"Risk literacy" and social cleavages: Vulnerability in three acts Cover Image

"Risk literacy" and social cleavages: Vulnerability in three acts
"Risk literacy" and social cleavages: Vulnerability in three acts

Author(s): Tom Hashimoto, Aras Zirgulis
Subject(s): Politics and communication, Social differentiation, Health and medicine and law, Social Informatics
Published by: Editura Universităţii din Bucureşti
Keywords: risk literacy; social cleavages; information crisis; digital divide; risk perception; vulnerability; behavioural analysis; COVID-19, pandemic;

Summary/Abstract: Although recent studies show widening socio-economic divisions due to the COVID-19 pandemic, many such divisions were already identified as social cleavages. Scholars and observers tend to view the world in a dichotomous manner, overgeneralising their analyses along known cleavages. Therefore, the relevance of our work as scholars is at risk and we, the scholars of the contemporary world, are “vulnerable” to the temptation of ignoring the details, nuances, and complexities. The uneven impact of and recovery from the pandemic is not necessarily binary – for example, a refusal to follow the medical consensus (e.g. social distancing, vaccination) can be observed on both sides of many cleavages. Against such a background, this paper first characterises the pandemic as a medical, socio-economic, and information crisis. With the former two “pillars” resembling the known cleavages, the third pillar goes beyond the physical access to information and deals with the people’s perception of various risks. Such a behavioural angle to the vulnerability – labelled “risk literacy” – highlights the phenomenon of “digital divide” and shows a promising feature as an additional analytical tool. By familiarising ourselves with the people’s varying risk perceptions, we increase our own literacy against the risk of overgeneralization.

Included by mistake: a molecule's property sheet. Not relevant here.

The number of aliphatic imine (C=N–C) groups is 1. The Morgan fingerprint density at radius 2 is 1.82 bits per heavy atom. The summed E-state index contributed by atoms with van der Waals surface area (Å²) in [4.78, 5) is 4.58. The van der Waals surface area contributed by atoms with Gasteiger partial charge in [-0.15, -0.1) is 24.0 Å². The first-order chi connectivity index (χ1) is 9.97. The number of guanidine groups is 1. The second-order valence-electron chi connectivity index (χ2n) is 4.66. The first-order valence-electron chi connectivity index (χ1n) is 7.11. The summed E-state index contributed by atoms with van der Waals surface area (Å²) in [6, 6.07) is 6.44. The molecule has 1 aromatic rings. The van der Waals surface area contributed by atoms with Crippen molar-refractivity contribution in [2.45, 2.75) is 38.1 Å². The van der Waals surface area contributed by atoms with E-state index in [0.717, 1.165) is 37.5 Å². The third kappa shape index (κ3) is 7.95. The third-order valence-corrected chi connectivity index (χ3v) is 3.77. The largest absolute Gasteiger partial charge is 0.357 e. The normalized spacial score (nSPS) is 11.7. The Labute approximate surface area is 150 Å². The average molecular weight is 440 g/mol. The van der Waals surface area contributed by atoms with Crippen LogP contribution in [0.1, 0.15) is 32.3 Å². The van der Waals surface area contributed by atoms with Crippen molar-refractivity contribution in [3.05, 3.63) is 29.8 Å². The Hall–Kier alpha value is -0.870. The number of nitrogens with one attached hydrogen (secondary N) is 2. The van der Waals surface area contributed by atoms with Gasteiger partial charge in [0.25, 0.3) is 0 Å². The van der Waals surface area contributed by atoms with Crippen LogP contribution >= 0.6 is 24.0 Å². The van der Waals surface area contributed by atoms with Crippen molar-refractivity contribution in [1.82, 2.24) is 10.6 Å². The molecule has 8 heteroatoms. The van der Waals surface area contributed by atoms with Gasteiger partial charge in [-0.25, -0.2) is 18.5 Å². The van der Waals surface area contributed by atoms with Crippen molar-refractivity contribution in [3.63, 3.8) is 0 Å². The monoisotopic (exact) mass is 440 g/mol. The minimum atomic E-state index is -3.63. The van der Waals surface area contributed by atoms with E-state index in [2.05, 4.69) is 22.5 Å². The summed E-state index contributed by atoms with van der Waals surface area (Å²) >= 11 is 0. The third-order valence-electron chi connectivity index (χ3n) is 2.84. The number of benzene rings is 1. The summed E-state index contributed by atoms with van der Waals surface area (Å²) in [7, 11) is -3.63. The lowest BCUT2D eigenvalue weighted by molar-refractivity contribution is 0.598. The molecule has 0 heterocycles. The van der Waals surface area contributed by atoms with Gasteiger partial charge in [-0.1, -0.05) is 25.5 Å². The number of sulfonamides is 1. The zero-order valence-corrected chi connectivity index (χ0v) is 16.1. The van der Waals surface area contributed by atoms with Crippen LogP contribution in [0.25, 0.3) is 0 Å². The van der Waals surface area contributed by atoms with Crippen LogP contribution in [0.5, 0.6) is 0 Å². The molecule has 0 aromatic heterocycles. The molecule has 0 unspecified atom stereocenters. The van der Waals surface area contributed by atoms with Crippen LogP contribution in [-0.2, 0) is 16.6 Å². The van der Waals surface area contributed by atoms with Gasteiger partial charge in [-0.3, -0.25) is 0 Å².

• Issue Year: XXIII/2021
  • Issue No: 2
  • Page Range: 173-192
  • Page Count: 20
  • Language: English